For he cast into purest fire everything he had and was, and so fueled his sadhana. This fire carried him to the heights of consciousness, made his mind a precious instrument, brought into him the powers and personalities of the Divine Mother. Restored to the Mother’s consciousness, his soul then served only to make her felt among the people, by all means, and with “well-connected words.” He did not learn of Sri Aurobindo or about the Mother; he knew them by becoming them. Finding his greater individuality in their light, this most reticent of sadhaks released his creativity in an unending stream. “His is the pure mind,” observed Sri Aurobindo of Nolini; and as Kapali Sastriar shows in his commentaries on the Kutsa hymns near the end of the Siddhanjana, the human being with such an inner instrument becomes “a meeting ground of the Gods.”

In “Man and the Gods,” Nolinida subtly suggests that the suppler human virtues surpass in some essential quality the powers of the universal spirits. The gods are “powers…agents of the One Divine…highbrow entities [who] carry things with a high hand…an imperial majesty…a sweeping mastery and sovereign indifference.” The human, however, has progressed slowly, developing through effort and much error. “The terrestrial creature… knows of things which the gods do not…has an experience which even they, strange to say, covet.” For a god is a “fixed and definite type”—bound by his godhood; but the human embodies all modes of consciousness, growing and changing. We, human, fail more than we succeed, gaining a fire-tested endurance. Forbearance and forgiveness are “the badge of the tribe.” And the gods? They tend toward impatience, a brittle perfectionism, brook no quarter, are in fact egoistic! Theirs is a sattvic egoism, replete with a sense of separate mission, rigid in its own orbit, lacking “the mellowness…understanding…sweet reasonableness of a human.” For our human ego is blocked at every turn, and our “mind…has something to give which even the overmind of the gods does not possess and needs.”

Our very failings “contain and yield a deeper sap of life and out of them a richer fulfillment is being elaborated.” For “the divine grace embedded in matter”—the psychic being—“is the sole privilege of the terrestrial creature.” To progress requires a psychic being; to advance, therefore, a god must take on a human body, which though rigid is more flexible than it seems and can “suffer a seachange… not within the reach of the radiant body of an immortal.” The essay ends on a grace note of synthesis, a luminous suggestion. There is an evolutionary gap but no essential gulf between the human and the divine. The human mode of being holds within it its successor, and, in the new creation, even the gods shall change.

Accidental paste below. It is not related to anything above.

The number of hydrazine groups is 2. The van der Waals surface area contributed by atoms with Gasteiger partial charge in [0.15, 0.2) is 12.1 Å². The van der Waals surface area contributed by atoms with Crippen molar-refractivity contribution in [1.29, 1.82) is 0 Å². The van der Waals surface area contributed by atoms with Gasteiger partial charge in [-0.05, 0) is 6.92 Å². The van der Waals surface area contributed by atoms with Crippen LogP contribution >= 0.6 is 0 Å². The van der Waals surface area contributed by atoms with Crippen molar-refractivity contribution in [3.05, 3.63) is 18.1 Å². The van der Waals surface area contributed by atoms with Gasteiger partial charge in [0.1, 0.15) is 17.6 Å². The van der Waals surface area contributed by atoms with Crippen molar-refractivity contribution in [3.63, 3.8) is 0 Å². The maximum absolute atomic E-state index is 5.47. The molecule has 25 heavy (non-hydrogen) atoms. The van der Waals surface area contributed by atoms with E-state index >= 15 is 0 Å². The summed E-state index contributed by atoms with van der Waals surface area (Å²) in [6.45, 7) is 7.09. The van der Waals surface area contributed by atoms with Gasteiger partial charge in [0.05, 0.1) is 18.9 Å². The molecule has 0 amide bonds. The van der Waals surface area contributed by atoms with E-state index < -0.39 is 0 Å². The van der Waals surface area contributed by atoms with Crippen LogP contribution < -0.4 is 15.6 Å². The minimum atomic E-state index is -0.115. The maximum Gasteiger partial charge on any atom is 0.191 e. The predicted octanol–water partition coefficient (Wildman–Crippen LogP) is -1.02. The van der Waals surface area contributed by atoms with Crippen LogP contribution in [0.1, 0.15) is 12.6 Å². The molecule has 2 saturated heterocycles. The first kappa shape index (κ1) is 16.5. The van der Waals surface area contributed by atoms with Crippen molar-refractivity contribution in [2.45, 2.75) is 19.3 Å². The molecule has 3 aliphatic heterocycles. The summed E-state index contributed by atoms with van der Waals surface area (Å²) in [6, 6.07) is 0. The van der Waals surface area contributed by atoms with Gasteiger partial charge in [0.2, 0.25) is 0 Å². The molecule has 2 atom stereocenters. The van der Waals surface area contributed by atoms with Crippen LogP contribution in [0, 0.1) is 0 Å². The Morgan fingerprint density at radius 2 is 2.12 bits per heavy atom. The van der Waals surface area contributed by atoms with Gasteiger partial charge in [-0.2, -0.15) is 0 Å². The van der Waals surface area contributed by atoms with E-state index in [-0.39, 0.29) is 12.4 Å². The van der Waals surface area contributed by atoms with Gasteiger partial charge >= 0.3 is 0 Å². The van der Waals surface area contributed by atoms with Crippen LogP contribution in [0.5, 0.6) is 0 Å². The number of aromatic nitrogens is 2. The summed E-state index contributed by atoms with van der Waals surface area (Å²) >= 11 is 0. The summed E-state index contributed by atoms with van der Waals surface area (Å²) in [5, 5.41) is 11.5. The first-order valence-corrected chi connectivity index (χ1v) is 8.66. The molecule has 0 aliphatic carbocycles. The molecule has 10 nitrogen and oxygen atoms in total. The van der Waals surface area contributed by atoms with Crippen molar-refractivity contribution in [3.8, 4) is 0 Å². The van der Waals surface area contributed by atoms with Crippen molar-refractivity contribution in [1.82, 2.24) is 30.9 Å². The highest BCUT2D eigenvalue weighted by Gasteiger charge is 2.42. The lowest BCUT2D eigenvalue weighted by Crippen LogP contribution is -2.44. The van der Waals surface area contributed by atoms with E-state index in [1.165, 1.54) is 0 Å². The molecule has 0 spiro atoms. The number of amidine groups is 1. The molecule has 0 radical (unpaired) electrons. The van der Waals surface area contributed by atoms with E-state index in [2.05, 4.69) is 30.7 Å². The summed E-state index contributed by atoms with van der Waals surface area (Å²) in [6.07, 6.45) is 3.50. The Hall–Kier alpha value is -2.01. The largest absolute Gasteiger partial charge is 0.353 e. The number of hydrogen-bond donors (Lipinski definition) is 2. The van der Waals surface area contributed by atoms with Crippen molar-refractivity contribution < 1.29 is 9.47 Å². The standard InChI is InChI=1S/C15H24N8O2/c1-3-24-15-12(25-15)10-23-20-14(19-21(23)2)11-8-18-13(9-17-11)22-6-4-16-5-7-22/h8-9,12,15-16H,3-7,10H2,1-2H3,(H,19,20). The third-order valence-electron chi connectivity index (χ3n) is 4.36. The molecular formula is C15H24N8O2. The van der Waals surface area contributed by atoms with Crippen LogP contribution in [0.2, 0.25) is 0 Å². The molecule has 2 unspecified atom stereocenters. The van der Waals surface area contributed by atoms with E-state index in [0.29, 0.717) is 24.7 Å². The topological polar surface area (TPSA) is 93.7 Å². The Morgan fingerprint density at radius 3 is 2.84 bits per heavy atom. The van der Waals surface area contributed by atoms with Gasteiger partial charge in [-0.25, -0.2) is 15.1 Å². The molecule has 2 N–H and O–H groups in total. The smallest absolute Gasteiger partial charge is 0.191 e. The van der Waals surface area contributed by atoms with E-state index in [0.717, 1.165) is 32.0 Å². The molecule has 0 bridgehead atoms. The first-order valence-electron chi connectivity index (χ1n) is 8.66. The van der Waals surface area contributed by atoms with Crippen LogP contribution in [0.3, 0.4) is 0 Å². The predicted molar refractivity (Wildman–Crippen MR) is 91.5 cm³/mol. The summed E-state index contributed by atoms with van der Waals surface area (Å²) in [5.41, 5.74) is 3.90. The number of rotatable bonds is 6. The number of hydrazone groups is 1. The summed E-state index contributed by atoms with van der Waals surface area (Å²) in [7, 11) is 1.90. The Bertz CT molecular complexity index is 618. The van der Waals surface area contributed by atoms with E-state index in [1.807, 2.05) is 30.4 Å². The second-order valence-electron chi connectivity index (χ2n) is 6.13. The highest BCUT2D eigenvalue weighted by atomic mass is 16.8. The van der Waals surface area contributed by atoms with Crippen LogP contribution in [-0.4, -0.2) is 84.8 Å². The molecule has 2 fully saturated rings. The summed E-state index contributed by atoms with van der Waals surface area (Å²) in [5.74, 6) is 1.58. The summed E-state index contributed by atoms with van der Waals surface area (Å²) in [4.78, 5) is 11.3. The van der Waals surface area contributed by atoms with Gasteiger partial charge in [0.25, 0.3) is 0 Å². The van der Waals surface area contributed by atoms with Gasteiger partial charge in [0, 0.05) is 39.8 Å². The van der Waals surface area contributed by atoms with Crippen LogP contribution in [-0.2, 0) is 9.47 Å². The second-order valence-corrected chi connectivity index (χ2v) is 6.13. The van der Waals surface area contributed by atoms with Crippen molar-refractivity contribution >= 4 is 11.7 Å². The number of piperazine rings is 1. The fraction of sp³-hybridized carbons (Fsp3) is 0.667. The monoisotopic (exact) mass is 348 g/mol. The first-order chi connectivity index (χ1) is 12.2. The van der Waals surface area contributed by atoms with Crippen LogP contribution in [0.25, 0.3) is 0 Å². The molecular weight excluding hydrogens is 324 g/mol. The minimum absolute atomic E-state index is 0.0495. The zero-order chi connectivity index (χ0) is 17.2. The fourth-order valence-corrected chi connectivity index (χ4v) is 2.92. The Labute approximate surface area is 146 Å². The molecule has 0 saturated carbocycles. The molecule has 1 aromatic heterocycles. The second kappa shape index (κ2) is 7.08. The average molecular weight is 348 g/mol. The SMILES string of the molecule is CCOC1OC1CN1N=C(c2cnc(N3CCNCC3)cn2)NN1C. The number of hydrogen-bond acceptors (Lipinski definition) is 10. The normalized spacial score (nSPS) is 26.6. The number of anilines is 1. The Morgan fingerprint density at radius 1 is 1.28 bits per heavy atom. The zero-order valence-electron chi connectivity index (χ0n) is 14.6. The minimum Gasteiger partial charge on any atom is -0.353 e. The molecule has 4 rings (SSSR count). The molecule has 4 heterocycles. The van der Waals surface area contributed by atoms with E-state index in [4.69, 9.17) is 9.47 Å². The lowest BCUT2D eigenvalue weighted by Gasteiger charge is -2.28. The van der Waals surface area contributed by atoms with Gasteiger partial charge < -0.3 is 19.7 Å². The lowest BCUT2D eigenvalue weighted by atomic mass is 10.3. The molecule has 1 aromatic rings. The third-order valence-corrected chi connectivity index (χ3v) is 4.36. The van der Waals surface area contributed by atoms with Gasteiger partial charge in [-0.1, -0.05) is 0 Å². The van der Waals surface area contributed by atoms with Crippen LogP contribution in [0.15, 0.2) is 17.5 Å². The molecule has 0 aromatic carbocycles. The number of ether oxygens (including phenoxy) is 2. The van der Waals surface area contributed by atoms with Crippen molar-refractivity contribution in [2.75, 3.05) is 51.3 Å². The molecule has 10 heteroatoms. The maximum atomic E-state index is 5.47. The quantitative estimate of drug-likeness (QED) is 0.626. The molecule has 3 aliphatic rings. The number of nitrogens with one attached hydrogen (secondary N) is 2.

“The Yoga of Sri Aurobindo,” Volumes Three and Four of Nolini Kanta Gupta’s Collected Works, received its name from Sri Aurobindo himself. These volumes—clear short comprehensible essays—provide this revolutionary yoga a lucid presentation creative yet faithful to the original. An exception in its relative length, “Lines of the Descent of Consciousness” is an enduring contribution to a clearer understanding of Integral Yoga. The theme could not be broader, yet closer to the heart of the curious human: “Let us see how it all came about.”

Truly, as Sri Aurobindo writes in a perhaps related context, “All the Aspects disclose themselves, separate, combine, fuse, are unified together.” Consciousness, according to Nolinida, extends five distinct lines of descent. First comes that of Sachchidananda, supreme impersonal reality—the delightful conscious existence now masked behind all this grave and sorrowful stupidity. All the lines, the author weaves and disentangles. Read “Lines of the Descent of Consciousness” and much of The Life Divine may come into clearer focus. The essay itself is a descent of masterconsciousness that “unravels the mystery.” I continue to learn much from his exposition of how the psychic being will “come into its own precisely by a descent of its own self from above, in the same manner as the other descents” and how it will unite with the Jivatman. There is much material here presented in a novel manner with many strands teased together. We see here Nolini-as-scientist of the divine consciousness, differentiating the high gods from the highest gods, the upper from the lower poles of the Overmind (where the One becomes “like a silent partner”).